Monday, March 24, 2008

How Generation X Got the Shaft But Can Still Keep Everything From Sucking

AlterNet has a review of (and interview with) Jeff Gordinier's just released book, X Saves the World: How Generation X Got the Shaft but Can Still Keep Everything From Sucking. The author of the review and interview, a Gen-Xer like myself, also adds some commentary at the beginning. While I don't agree with all of it, I do think it is an interesting take on what has become the forgotten generation.

Here is the beginning of the article:

Somewhere in between the ceaseless celebrations of the Baby Boomers turning 60 and the Millennial generation discovering they were suffering from a quarter-life crisis, the cultural powers that be forgot to take note of a major milestone: Generation X began to turn 40.

Molly Ringwald, of the quintessential Gen X film The Breakfast Club, celebrated her 40th birthday earlier this year. Prozac Nation author Elizabeth Wurtzel might well be spending her days taking notes on perimenopause -- she's turning 41 in July. And if Kurt Cobain were still alive, no one would be thinking of him as an angry young man. He would be 40-plus too.

Yet Generation X, those born roughly between 1965 and 1980 (it's worth noting that demographers disagree about the group's exact parameters, preferring to use the dates 1963 to 1977), remains forever young in the public imagination, still those 20-somethings sitting around Seattle and Austin grunge bars and coffee houses exchanging ironic witticisms about life and doing not much else with their time. "Somebody seems to have forgotten Generation X," writes Jeff Gordinier, author of the just released X Saves the World: How Generation X Got the Shaft but Can Still Keep Everything From Sucking. "The stodgy old species known as the 30-something has been shuttled off like Molly Ringwald herself, to some sort of Camp Limbo for demographic lepers."

Gordinier seeks to rescue Generation X from the shadows in this rollicking book. (Hint: if you don't think Gordinier is funny, read his hilarious take-down of a Newsweek article on Boomer friendships in his introduction), He revisits Gen X highlights from childhood in the inflation-ridden 1970s through slacking during the recession of the early 1990s to the dot-com boom and bust, and what came after. He looks at the careers of folks as disparate as director Paul Thomas Anderson and Meetup founder Scott Heiferman and his partners to prove that, well, Gen X doesn't deserve its slacker reputation. They work, those 30- and 40-somethings. They really do -- when they can get work, that is. Generation X, it seems, has a nasty habit of getting bushwhacked by bad economic conditions time and time again. Yes, they've produced a few Internet millionaires, but Census Bureau figures reveal that the men of Generation X are grossing less than their fathers at the same age. And if you think you detect a tone of slight bitterness in my reportorial voice, in the interests of full disclosure I admit to a birth date that marks me as a full-fledged member of Generation X.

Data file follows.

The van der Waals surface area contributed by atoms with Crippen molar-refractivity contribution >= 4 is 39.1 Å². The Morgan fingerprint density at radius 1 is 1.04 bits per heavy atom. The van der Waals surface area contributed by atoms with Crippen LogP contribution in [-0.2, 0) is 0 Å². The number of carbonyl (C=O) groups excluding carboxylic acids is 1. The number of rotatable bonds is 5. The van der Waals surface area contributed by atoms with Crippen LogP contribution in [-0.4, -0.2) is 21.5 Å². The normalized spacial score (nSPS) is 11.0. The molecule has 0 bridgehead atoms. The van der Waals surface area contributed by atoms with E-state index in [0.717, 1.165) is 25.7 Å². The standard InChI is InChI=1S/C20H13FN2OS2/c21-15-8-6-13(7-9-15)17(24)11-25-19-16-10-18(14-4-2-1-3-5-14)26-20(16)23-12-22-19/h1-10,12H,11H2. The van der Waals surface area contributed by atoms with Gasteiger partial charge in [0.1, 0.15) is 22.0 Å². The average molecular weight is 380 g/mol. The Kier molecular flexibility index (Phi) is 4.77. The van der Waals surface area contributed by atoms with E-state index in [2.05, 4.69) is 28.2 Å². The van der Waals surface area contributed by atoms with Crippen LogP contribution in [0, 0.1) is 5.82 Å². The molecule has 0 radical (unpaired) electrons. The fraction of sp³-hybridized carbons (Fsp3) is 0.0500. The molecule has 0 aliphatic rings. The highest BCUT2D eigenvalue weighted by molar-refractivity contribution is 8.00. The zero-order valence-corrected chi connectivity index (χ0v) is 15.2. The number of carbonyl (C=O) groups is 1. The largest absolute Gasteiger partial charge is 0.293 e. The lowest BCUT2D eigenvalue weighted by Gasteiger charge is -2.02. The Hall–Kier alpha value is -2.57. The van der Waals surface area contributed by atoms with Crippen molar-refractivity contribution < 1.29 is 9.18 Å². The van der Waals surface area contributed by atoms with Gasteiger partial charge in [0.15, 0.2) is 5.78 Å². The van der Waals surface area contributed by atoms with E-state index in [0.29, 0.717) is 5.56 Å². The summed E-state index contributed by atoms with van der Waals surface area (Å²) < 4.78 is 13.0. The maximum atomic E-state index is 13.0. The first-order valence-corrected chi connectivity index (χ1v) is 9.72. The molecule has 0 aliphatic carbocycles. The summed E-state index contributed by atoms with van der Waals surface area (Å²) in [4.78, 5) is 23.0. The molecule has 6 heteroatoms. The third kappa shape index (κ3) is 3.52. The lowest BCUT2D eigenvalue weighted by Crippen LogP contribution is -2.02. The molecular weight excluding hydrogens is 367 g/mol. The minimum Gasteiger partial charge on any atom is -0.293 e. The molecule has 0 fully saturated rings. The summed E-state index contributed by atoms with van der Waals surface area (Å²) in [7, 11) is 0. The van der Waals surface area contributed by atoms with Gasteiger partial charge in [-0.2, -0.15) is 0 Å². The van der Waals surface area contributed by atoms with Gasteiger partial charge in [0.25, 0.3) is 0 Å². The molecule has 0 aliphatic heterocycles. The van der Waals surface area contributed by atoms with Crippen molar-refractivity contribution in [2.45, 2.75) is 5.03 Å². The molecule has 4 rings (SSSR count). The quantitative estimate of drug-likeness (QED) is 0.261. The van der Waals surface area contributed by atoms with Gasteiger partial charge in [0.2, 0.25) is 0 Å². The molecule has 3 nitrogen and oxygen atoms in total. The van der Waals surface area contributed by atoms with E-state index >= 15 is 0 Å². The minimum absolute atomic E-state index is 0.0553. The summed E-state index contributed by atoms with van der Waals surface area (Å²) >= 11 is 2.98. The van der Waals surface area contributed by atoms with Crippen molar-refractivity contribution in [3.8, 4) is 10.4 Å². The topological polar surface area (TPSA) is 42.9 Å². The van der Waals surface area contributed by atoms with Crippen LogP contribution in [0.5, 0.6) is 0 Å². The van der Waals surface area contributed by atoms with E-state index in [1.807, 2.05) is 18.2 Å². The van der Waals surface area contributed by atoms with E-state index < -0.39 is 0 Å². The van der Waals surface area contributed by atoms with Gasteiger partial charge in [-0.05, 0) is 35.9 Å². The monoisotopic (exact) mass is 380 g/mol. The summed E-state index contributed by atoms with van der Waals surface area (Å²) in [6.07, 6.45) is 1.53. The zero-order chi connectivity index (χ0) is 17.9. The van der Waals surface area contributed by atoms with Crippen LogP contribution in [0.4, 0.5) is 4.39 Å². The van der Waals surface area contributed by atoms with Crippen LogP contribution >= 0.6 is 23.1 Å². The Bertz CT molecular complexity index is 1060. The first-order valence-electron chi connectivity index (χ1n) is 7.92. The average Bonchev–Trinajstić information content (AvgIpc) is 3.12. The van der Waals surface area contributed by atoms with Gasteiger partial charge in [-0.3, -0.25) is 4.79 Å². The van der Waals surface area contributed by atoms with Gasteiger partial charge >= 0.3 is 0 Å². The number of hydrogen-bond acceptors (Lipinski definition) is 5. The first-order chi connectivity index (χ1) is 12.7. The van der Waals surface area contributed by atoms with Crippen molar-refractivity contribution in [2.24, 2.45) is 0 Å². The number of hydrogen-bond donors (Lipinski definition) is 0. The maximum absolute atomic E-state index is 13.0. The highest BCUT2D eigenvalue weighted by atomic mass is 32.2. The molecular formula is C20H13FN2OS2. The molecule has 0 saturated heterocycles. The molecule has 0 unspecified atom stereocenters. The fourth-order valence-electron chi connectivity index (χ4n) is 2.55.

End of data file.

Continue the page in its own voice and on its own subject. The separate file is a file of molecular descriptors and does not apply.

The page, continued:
Yet in his attempt to shill for a group that is genuinely in need of some good public relations, Gordinier lets some less than exemplary Gen X traits slide. When it comes to solipsistic spending, for example, Generation X puts Baby Boomers to shame. What other generation can claim to have made $1,000 architecturally inspired infant strollers and $5 cups of designer coffee into necessities? Gordinier could also have devoted more page space to the women of his generation, who are now on the forefront of the work/life balance debate.

Yet Gordinier is ultimately an optimist, believing Generation X is only now coming into its own as a true force for change.

Read the rest.

I guess I don't fit the mold completely. While I don't make much money in comparison to my peers, I do make more than my father did at my age. But I also live a much more simple and non-material life than my peers, so I don't need the money.

Here's a taste of the interview:

Olen: One of the odd things I find is that when you say Gen X, people still envision a bunch of slackers hanging around a coffee shop in Seattle, in Austin. But Gen X'ers are well into their 40s. Why does this persist?

Gordinier: There's a kind of cut-and-paste media laziness to a lot of the coverage of things like this. I've been a slacker. I wasted my time. I drank beer, I played chess with old guys, I sat around, I wrote a couple pieces, but, you know, so I slacked. Who hasn't? It was good times. But for the most part, I was just unemployed, looking for work. I mean, I wasn't slacking. I wanted a job, you know? We had a hard time finding work. That's different than not wanting to work at all.

And how can you still even use the word "slacker" about the generation that created Google? I mean, Generation X has reinvented global business. We have. I mean, I haven't. If we're speaking collectively, we're talking about people who have changed the way the entire world does business. That's pretty big, and this kind of becomes absurd to continue to call those people "slackers."

Olen: You write in the book that the Internet reflects Gen X values ...

Gordinier: I think something like YouTube reflects Gen-X values. Craigslist, certainly. Wikipedia. Google. But instead of Gen-X values, why don't we talk about Gen-X head space. I think that, when you look at something like Wikipedia, something that's crowd-source like that, I mean, it reflects the same obsession with encyclopedic knowledge that, I think, a lot of Xers have. Instead of baseball statistics, a lot of X guys, for instance, are obsessed with Guided By Voices' B-sides. It's similar to me to a Tarantino movie, or a Beck song -- these pieces of art that are larded with cultural references, cultural allusions.

1 comment:

Anonymous said...

Hey thanks for posting this...